# Normalization of the action in Special Relativity

I prefer to think like this. Inertial observer ($$X$$) is at rest in his/hers reference frame. The world-line of $$X$$ is the longest possible route between any two events. This follows since, in its frame, $$X$$ is moving fully along the temporal axis, therefore $$ds=cd\tau$$ (displacement in time; $$c$$ is the speed of light), and $$d\mathbf{r}=\mathbf{0}$$, and one should bear in mind that, in general, the 4d distance between two events, within the causality cone, is $$ds=\sqrt{c^2 d\tau^2 - dr^2}$$.

We can therefore describe the path taken by the observer $$\bar{x}^\mu=\bar{x}^\mu\left(\tau\right)$$ as the (unique) path that is longest possible path between events $$A$$ and $$B$$ (that lie on the world-line). Since length of a curve (in 4d sense) is an invariant quantity, the universal description of the path of the observer is, a world-line that maximizes/minimizes:

$$S\left[\bar{x}\right]\propto\int^B_A cd\tau$$

Where $$cd\tau$$ gives a length of a small segment of the world-line. We can then fix the sign of the scaling constant in order to demand, that this quantity, which we shall call `action', needs to be minimized to arrive at the correct world-line:

$$S\left[\bar{x}\right]=-\alpha\int^B_A cd\tau,\quad \alpha>0$$

The above prescription must be valid for all observers, including those that observe $$X$$ as moving at small velocity $$\mathbf{v}\: \left(\left|\mathbf{v}\right|\ll c\right)$$. Call any such observer as being in the lab-rame. In lab-frame we can describe $$X$$ with classical action, thus, in the limit $$\left|\mathbf{v}\right|/c\to 0$$:

$$S=-\alpha\int^B_A cd\tau \to \int^B_A \frac{m\left|\mathbf{v}\right|^2}{2} dt$$

Next, the world-line of $$X$$ in the lab-frame is, by construction $$\bar{x}^\mu=\left(ct,\,\bar{\mathbf{r}}\left(t\right)\right)^\mu,\:d\bar{\mathbf{r}}/dt=\mathbf{v}$$. The 4d distance between any two (close) events on $$\bar{x}$$ is:

$$cd\tau=\sqrt{c^2-\left|\mathbf{v}\right|^2}dt$$

Thus, in the limit $$\left|\mathbf{v}\right|/c\to 0$$

$$-\alpha\int^B_A \sqrt{c^2-\left|\mathbf{v}\right|^2}dt \to \int^B_A \frac{m\left|\mathbf{v}\right|^2}{2} dt$$

This fixes $$\alpha$$, though, of course, the specific value of $$\alpha$$ is more of a convention.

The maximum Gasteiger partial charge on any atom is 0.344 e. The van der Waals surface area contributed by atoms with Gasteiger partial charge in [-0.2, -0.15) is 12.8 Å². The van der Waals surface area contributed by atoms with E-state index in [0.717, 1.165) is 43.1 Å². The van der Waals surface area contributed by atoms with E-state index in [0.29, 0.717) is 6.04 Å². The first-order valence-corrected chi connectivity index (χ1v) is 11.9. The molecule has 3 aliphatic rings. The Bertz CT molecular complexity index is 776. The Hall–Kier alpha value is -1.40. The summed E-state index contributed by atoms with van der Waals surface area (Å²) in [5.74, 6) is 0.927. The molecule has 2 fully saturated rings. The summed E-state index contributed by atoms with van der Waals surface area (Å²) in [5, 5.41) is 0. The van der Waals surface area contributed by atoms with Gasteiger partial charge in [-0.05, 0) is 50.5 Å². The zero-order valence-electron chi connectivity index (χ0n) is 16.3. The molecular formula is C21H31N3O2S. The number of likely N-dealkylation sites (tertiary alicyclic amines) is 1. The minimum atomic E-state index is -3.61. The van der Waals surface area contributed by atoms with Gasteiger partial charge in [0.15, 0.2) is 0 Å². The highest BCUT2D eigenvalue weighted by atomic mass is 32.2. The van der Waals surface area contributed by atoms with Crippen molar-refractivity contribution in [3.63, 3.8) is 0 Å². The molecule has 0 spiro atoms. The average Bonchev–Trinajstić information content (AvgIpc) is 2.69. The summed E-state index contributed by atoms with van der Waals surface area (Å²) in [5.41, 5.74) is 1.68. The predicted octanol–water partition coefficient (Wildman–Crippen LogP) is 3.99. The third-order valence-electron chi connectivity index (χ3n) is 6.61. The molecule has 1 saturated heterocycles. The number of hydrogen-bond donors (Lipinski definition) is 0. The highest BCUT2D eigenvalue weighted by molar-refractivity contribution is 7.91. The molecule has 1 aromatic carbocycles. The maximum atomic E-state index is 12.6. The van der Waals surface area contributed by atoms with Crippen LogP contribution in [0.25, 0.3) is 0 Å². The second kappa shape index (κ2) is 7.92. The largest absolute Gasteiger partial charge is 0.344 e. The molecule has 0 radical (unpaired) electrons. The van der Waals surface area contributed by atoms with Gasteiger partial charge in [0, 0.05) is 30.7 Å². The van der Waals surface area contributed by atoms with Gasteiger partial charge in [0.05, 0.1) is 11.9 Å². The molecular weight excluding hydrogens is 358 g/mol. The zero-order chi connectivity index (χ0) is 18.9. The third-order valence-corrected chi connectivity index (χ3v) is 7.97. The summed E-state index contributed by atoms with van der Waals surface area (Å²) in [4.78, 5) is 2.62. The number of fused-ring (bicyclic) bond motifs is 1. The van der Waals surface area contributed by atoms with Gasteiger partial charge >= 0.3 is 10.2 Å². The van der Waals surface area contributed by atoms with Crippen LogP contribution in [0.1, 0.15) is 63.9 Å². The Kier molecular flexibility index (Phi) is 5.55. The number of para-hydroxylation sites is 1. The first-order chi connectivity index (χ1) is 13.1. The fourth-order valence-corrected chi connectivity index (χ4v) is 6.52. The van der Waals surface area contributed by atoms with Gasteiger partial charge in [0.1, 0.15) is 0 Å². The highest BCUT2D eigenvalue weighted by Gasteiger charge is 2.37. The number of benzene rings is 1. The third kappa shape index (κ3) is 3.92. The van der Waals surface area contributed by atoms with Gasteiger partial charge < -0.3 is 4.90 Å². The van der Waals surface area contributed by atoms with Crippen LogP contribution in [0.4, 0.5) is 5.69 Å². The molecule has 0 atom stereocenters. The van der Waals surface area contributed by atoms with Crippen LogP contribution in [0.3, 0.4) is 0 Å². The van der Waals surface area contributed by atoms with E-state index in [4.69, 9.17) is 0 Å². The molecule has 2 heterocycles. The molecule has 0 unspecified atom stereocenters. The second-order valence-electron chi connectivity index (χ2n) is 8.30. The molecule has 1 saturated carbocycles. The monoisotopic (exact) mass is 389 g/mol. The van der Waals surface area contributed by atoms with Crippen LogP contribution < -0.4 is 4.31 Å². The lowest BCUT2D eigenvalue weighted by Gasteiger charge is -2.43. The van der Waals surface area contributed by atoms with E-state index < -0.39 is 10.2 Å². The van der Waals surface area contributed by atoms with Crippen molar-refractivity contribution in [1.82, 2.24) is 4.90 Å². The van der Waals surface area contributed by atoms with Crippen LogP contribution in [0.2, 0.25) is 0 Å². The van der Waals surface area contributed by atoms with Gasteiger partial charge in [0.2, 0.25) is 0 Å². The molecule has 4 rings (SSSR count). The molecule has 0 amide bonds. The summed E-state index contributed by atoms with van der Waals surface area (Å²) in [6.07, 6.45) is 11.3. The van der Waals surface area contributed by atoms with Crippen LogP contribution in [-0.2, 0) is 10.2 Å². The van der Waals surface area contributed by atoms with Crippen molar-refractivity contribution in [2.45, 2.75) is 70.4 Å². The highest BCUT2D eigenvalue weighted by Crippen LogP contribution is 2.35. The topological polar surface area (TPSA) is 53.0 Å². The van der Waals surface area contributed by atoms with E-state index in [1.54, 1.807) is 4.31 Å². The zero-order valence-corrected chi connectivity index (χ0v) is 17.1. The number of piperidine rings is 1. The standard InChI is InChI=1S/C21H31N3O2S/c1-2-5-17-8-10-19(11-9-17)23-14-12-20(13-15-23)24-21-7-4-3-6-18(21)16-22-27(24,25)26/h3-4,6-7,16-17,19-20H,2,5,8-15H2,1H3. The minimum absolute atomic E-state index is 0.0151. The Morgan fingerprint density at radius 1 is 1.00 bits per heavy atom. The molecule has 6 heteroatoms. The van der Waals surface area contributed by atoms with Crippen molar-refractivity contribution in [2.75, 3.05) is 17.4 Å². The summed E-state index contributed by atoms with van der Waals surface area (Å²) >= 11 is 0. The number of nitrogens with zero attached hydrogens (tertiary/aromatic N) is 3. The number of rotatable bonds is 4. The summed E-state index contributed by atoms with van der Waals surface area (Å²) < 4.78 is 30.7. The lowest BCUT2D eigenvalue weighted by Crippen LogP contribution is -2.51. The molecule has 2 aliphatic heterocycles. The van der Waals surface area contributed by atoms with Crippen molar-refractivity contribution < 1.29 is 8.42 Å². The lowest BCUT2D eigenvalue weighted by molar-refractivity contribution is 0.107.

For a single particle, it does not matter what prefactor you use, the equations of motion and everything else stays the same. The factors only start to matter when you couple different systems to each other. For example, consider a charged particle in an electromagnetic field described by a vector potential $$A_\mu$$. The right action describing its movement is

$$S = S_{\text{EM}}+\int d\tau \left[ -m - q A_\mu \frac{dX^\mu}{d\tau} \right] ,$$ where $$S_\text{EM}$$ is the action for the electromagnetic field.

This only works out to give the correct dynamics if the proportionality factor $$m$$ here corresponds to the mass of the particle.

Similarly, when one tries to extract meaningful quantities like the energy-momentum tensor from the action, only one choice of the factor will give the correct result.

I personally like to think of it as the particle having an always present static contribution to its potential energy, coming from its rest-mass energy (hence the negative sign), but don't take that too seriously.

The equation you mention is the action of a single point particle. $$S =-mc^2\int d\tau$$

The unit of action is energy multiplied by time, in the present case the rest energy which corresponds to the mass of the particle multiplied by the proper time of the particle.

This equation refers to the action from the point of view of the reference frame of the point particle along its own worldline (which is parameterized by its own proper time), that means that the point particle is its own observer. From its own point of view, its velocity and its displacement in space is always zero, and also its momentum and its kinetic energy is zero. You can say that the equation describes the aging of the particle, its mass (= its rest energy) is transported through time.